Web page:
An A-Z of Genetic Factors in Autism: A Handbook for Professionals
By: Kenneth J. Aitken (author)Hardback
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Our understanding of the biological bases to the autistic spectrum disorders (ASDs) is advancing rapidly. Over 80 genetic conditions have now been reported in people who have also been diagnosed with ASDs. Many of these conditions have specific implications for the presenting phenotype and for treatment, management, and intervention. If the basis to the presenting behavioural phenotype is not identified, this can result in a sub-optimal level of care, complications, or even permanent damage.Kenneth J. Aitken shows that the notion of a single condition known as 'autism' is no longer tenable, and challenges current trends in the diagnosis and management of these behaviours as a homogenous group by drawing on recent research into brain function, genetics, epidemiology and neurology. This volume explains the biology and genetics of ASD, and provides clinicians and researchers with a comprehensive summary of each genetic factor including the research that links it to ASD, diagnosis and treatment issues, and related animal models, as well as detailing relevant professional organisations and avenues for further research.An A-Z of Genetic Factors in Autism is an essential resource for a wide range of researchers, clinical professionals and students interested in autism spectrum disorders, including clinical and educational psychologists, dieticians, psychiatrists, and neurologists.
Kenneth J. Aitken is a practising clinical psychologist based in Edinburgh, Scotland. He is active among many charitable organisations and research initiatives dedicated to building a better understanding of autism spectrum disorders and related conditions. Kenneth has published numerous academic and popular articles on ASD and is the author of Dietary Interventions in Autism Spectrum Disorders; A-Z of Genetic Factors in Autism: A Guide for Parents and Carers, and co-author of Children with Autism: Diagnosis and Intervention to Meet Their Needs (2nd Ed.), all published by Jessica Kingsley Publishers.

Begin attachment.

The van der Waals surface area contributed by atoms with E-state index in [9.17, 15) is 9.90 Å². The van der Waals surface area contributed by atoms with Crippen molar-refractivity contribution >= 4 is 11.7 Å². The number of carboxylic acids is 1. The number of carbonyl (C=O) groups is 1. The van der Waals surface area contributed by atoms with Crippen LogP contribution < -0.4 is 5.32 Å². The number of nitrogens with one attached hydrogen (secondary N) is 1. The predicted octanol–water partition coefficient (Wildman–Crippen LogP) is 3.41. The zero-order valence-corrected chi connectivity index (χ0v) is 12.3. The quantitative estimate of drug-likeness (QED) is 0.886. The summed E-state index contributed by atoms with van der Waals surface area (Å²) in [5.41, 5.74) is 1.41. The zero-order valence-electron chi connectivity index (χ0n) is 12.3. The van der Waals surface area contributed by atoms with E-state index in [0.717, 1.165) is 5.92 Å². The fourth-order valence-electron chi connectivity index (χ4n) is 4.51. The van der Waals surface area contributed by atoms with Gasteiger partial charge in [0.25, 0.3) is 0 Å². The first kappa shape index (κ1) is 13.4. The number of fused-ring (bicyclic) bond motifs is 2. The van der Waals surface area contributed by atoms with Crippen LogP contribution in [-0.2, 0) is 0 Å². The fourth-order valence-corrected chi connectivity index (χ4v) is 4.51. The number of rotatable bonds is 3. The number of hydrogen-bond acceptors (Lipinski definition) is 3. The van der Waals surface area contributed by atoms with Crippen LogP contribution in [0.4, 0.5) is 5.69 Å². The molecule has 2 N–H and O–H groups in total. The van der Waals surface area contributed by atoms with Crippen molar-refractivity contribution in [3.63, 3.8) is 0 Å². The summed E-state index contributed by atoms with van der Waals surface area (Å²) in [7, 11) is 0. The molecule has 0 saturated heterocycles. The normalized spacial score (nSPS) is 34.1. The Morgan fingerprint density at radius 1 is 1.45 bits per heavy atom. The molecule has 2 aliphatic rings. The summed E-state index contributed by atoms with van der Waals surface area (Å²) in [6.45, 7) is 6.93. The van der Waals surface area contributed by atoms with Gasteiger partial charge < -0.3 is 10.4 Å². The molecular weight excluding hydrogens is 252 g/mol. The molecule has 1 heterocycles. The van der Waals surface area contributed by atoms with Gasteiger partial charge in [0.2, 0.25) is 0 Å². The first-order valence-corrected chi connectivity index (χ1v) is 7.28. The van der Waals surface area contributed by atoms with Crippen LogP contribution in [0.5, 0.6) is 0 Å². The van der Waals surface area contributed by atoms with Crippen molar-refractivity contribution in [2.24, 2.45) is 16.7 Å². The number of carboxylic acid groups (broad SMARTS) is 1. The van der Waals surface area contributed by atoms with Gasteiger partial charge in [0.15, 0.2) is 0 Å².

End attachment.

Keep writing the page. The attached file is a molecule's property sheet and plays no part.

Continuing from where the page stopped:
Prelude. Acknowledgements. Introduction. List of Tables. List of Figures. SECTION A. Why you might need a book like this. Does one size fit all as far as help/treatment goes? 'Alternative' Approaches. ASD and 'Inborn errors of Metabolism'. Biochemical Individuality. Is ASD getting more common? A brief history of the ASDs. Consideration of some strongly held views: That autism is one thing; That autism is psychogenic in origin; That autism is outside the area of interest, knowledge and expertise of specialties other than psychiatry; That biological factors do not contribute to its genesis nor to its development. That autism is largely an interest of child psychiatry, and of limited interest to adult services. Early Presenting Features. What sorts of things should give rise to early concerns? Parental age; Parental health; The At-Risk Pregnancy; The at-risk infant. Physical Checklist. Increased Head Circumference; General physical overgrowth; Obesity; Skin Pigmentation differences; Cafe-au-lait spots (Skin hyperpigmentation); 'Mongolian' spots: 'Chicken skin'; Other skin differences; 'Cupid's Bow' shape to upper lip (AKA 'Mobius mouth'); Thumb adduction, External ear rotation, Upper limb malformation and 6th and 7th Cranial Nerve abnormalities; Muscular Involvement; Hemifacial microsomia. Immune Dysfunction. Gastrointestinal Disturbance. Seizures, Fits and Epilepsy. Anxiety, Overrarousal, Self-Injury, Aggression, Sleep and Behaviour Problems. Abnormal Sterol Metabolism. Methylmalonic Acidaemia. Abnormal Glutamate Metabolism. Vitamin B6 and Magnesium. SECTION B. Clinical Disorders seen in the ASDs. 1. 15q11-q13 duplication. 2. Chromosome 2q37 deletion. 3. XXY syndrome. 4. XYY syndrome. 5. 10p terminal deletion. 6. 45,X/46,XY mosaicism. 7. 22q13 deletion syndrome. 8. Aarskog syndrome. 9. Adenylosuccinate lyase (ADSL) deficiency. 10. Adrenomyeloneuropathy. 11. Angelman syndrome. 12. Apert syndrome. 13. ARX gene mutations. 14. Autism secondary to autoimmune lymphoproliferative syndrome (ALPS). 15. Bannayan-Riley-Ruvalcaba syndrome. 16. Basal cell nevus syndrome. 17. Biedl-Bardet syndrome. 18. CATCH 22. 19. Cortical Dysplasia-Focal Epilepsy (CDFE) syndrome. 20. CHARGE syndrome. 21. Coffin-Lowry syndrome. 22. Coffin-Siris syndrome. 23. Cohen syndrome. 24. Cole-Hughes macrocephaly syndrome. 25. Congenital adrenal hyperplasia. 26. Cowden syndrome. 27. de Lange syndrome. 28. Juvenile dentatorubral-pallidoluysian atrophy. 29a. DiGeorge syndrome I. 29b. DiGeorge syndrome II. 30. Dihydropyrimidine dehydrogenase (DPYS) deficiency . 31. Down syndrome. 32. Dravet's syndrome. 33. Duchenne and Becker muscular dystrophy. 34. Ehlers-Danlos syndrome. 35. Fragile X syndrome. 36. Fragile X permutation (partial methylation defects). 37. GAMT deficiency (guanidinoacetate methyltransferase deficiency). 38. Goldenhar syndrome. 39. HEADD syndrome. 40. L-2-Hydroxyglutaric aciduria. 41. Hyper IgE syndrome with autism. 42. Hypomelanosis of Ito. 43. Hypothyroidism. 44. Joubert syndrome. 45. Kleine-Levin syndrome. 46. Lujan-Fryns syndrome. 47. 2-methylbutyryl-CoA dehydrogenase deficiency. 48. Mobius syndrome. 49. Myhre syndrome. 50. Myotonic Dystrophy (MD1). 51. Neurofibromatosis type 1. 52. Noonan syndrome. 53. NAPDD. 54. Ornithine carbamyltransferase deficiency. 55. Oculocutaneous albinism. 56. Orstavik 1997 syndrome. 57. Phenylketonuria. 58. Pituitary deficiency. 59. Port-Wine facial staining and autism. 60. Potocki-Lupski syndrome. 61. Prader-Willi syndrome. 62. Proteus syndrome. 63a. Rett syndrome. 63b. Rett syndrome (Hanefeld variant). 64. Rubinstein-Taybi syndrome. 65. Schindler disease. 66. Smith-Lemli-Opitz syndrome. 67. Smith-Magenis syndrome. 68. Sotos syndrome. 69. Succinic semialdehyde dehydrogenase (SSADH) de?ciency. 70. Timothy syndrome. 71. Tourette syndrome. 72. Trichothiodystrophy. 73. Tuberous sclerosis. 74. Turner syndrome. 75. Unilateral cerebellar hypoplasia syndrome. 76. Velocardiofacial syndrome. 77. Williams syndrome. 78. Hereditary Xanthinuria type II. 79. Xeroderma pigmentosa. 80. X-linked Ichthyosis. SECTION C. Some Similar Conditions. 81. Weaver syndrome. 82. Simpson-Golabi-Behmel syndrome Type 1. 83. Hemihyperplasia. 84. Sturge-Weber syndrome. 85. PEHO syndrome (Progressive Hypsarrythmia and Optic Atrophy). 86. Methylenetetrahydrofolate reductase deficiency (+/- homocystinuria). 87. Alpha-Thalassemia/Mental Retardation syndrome, Nondeletion type. 88. Gurrieri syndrome. 89. Carbohydrate-deficient glycoconjugate syndrome 1A. SECTION D. 90. Some Promising Developments. a) Mitochondrial defects. b) Gene markers. c) Potential correction of nonsense mutations. d) Differences in the Gastrin-Releasing Peptide Receptor (GRPR) Gene. e) Differences in glutamate mechanisms and metabolism. f) Differences in Oxytocin and Vasopressin. g) Ghrelin differences. h) Ciliopathies. i) Aquaporins. SECTION E. Appendices. i) Further Genetic Information and supprt: ii) Sites provide information on particular aspects of ASD; iii) Autism Research Charities; iv) Relevant organizations and charities. v) Relevant Professional Organizations. vi) General Information on Rare Biomedical Conditions. vii) Searching for further Information. viii) Some Relevant Clinical Journals. Bibliography. Index.